Many polling places had to change locations, but the original spots will have signs pointing people in the right direction, officials said.

Here’s a guide to voting in Chicago with help for looking up your polling place and early voting hours and locations.

And if you’re looking for work, you can make up to $255 as an election judge.

Restaurants and Bars: Eateries around the city are preparing to close their dining rooms — or close completely — starting 9 p.m. Monday.

And restaurant owners and chefs are teaming up to ask to the state to help them and their staff members, who face financial difficulties with the closures.

Chicago Public Schools: Schools close Tuesday, but parents are urged to send their kids to class on Monday to get educational material and supplies from teachers.

The district will also hand out three days of food for all children in a family 9 a.m.-1 p.m. daily at every school. Those needing emergency delivery can call 773-553-KIDS.

O’Hare Airport: The airport was overwhelmed with crowds over the weekend, leading to some people waiting seven or more hours to be cleared of coronavirus and able to go home.

But Lightfoot and Pritzker have appealed to federal authorities, who agreed to send in more personnel and “deputize” Fire Department EMTs so there’d be more people available to screen travelers.

Blood Donations: Blood donation organizations have said there is an urgent shortage of blood for people in need. Pritzker urged people to donate blood if they feel well — and said not doing so could cause a second health crisis.

Grocery Stores: Officials have repeatedly urged Chicagoans not to hoard and stockpile food and home supplies at the city’s extremely busy stores.

“Buy what you need, but please be reasonable. Think of your friends and your neighbors. There is enough food to go around, but we need people to not be selfish,” Pritzker said.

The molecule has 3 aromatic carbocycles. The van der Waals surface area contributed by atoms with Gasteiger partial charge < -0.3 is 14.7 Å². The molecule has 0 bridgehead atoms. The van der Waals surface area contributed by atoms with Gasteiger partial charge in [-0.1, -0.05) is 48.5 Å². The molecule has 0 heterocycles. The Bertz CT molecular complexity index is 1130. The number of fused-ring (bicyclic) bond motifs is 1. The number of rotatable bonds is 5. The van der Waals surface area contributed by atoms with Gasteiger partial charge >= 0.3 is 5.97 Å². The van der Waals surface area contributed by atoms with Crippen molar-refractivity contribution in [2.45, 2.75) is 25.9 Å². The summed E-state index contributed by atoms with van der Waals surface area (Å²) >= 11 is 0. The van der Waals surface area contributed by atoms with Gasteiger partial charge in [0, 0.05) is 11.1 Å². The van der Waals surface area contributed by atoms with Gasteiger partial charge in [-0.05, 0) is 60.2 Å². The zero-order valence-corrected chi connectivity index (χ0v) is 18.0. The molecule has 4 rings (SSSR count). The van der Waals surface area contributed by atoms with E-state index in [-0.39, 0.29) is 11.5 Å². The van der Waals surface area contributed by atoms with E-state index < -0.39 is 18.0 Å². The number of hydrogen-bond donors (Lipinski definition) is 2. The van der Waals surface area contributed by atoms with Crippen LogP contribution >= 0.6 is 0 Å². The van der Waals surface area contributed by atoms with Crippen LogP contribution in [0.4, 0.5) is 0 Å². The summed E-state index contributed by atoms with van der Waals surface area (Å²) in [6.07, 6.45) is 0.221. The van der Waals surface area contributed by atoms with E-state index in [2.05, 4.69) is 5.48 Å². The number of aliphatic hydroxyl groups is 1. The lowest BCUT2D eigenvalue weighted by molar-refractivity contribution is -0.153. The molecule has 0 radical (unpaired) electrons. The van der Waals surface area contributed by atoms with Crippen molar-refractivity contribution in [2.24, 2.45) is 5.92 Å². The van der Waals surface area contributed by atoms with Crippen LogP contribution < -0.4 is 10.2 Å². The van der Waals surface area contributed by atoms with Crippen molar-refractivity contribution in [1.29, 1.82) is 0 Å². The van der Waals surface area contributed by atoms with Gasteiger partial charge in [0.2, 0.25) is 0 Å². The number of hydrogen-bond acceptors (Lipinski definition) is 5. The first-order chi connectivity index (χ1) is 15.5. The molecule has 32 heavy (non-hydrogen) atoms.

Shelters: Animal shelters like PAWS Chicago and One Tail at a Time are seeking more foster families as they worry their shelters won’t have enough staff and could be overwhelmed due to the virus.

Helping Hands: People around the city are doing good deeds, like buying groceries for older folks.

• Chicago Attractions: Most major attractions — from the Lincoln Park Zoo to Navy Pier and even the Bean — are closed.

• Incarcerated People: The Cook County Sheriff’s Office is taking more precautionary measures to protect staff and detainees, it announced in a news release.

That means all non-staff members, including visitors and attorneys, will be screened for coronavirus. Those with symptoms will be denied entry.

Visitors will only be able to visit one person once a week for 15 minutes until further notice, as well, and staff are ramping up their cleaning efforts.

 Helping Seniors: My Block, My Hood, My City is collecting disinfectant supplies to pass out to people who are elderly or who have disabilities. Food pantries on the West Side are offering pick up and delivery options for those in need. I Grow Englewood is seeking donations for elderly residents as well.